Diet and Lifestyle Over 50

views updated

Diet and lifestyle over 50


Diet and lifestyle are important at any age, but as adults grow older, these two factors are among the most important in determining health and quality of life. Maintaining a healthy, well balanced diet can lead to good health, high energy, and longevity. Equally as important is life style which includes exercise , access to proper healthcare, not smoking , significant relationships , reduced stress , and spirituality .


From following a healthy low fat diet and exercising daily to prayer and pet ownership, the importance of diet and lifestyle during the second half of life cannot be underestimated. In the past five years there have been hundreds of research projects and studies designed to measure the influence of diet and lifestyle on health, well-being, and longevity. Most agree that following a healthy diet, participating in moderate exercise, accessing adequate healthcare, lowering stress levels, maintaining healthy relationships, and attending to spiritual needs are all part of a healthy, successful life after 50.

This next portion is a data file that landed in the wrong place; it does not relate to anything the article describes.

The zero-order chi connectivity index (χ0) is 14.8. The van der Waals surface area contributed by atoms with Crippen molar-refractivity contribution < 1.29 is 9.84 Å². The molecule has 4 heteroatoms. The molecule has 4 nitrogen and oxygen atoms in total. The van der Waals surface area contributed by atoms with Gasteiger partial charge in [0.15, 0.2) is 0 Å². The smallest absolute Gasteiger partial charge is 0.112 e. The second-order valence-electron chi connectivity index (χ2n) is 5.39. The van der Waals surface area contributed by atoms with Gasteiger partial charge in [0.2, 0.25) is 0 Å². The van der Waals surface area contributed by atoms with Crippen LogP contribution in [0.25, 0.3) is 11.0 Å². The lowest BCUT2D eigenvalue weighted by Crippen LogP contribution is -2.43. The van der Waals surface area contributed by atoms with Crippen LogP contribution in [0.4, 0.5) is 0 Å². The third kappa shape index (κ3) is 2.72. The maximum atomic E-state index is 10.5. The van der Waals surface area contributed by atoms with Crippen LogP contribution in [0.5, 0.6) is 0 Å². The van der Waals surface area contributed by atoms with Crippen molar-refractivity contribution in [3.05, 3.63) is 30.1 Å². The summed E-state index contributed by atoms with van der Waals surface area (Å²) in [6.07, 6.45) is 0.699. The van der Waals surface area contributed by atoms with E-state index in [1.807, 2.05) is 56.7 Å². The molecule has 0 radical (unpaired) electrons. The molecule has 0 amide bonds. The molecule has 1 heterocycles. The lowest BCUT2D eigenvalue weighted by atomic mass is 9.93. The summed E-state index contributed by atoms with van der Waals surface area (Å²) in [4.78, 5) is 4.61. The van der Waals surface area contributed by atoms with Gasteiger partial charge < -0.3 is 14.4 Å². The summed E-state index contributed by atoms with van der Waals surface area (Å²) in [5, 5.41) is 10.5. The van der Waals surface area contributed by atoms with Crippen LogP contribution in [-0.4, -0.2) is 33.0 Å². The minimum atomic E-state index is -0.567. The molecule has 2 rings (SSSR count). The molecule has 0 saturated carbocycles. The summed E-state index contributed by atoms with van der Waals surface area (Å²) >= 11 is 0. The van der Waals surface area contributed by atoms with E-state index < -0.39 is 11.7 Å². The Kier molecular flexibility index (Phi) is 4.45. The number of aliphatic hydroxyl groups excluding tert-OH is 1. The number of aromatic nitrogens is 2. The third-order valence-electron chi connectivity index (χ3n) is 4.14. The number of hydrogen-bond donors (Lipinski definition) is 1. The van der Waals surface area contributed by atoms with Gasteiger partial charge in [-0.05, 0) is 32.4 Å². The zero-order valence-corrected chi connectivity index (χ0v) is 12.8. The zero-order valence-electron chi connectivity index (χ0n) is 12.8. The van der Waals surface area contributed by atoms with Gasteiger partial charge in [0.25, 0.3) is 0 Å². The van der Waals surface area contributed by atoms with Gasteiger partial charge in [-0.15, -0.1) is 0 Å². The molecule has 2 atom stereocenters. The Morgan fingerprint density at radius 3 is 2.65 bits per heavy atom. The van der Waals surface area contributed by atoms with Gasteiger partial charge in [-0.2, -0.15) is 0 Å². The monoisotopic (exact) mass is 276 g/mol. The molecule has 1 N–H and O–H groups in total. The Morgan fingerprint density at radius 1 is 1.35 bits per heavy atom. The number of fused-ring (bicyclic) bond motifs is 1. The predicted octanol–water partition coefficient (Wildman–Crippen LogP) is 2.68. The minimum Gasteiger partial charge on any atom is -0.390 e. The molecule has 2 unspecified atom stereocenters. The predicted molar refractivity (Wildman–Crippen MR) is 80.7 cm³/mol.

When considering diet after the age of 50, research supports the common wisdom of eating a well balanced diet low in fat and high in fresh fruits and vegetables. Maintaining or achieving a healthy weight is especially important at this age and can contribute to a longer life. According to the American Heart Association's Nutrition Committee, maintaining a healthy body weight, eating low fat foods, participating in regular exercise, avoiding tobacco, and consuming alcohol in moderation are all crucial to heart health. These recommendations are especially significant since heart disease is among the most common causes of death for people over the age of 50.

While various diets may be in fashion on any given day, research such as studies from the National Institutes of Health (NIH) and American Association of Retired Persons (AARP ) supports the conventional wisdom of following a low fat diet. In 2007, the NIH and AARP released data showing a significant relationship between high fat in take and an increased risk of invasive breast cancer in women. Other results of that large, multi-year study found evidence to support the importance of maintaining a healthy weight that included finding an increased risk for colon cancer , prostate cancer , and endometrial cancer among the overweight participants when compared to those with healthy weights. In 2006, the Massachusetts Medical Society found that obesity during midlife was associated with as much as a 40 percent greater risk of death when compared to individuals of healthy weight in the same age group.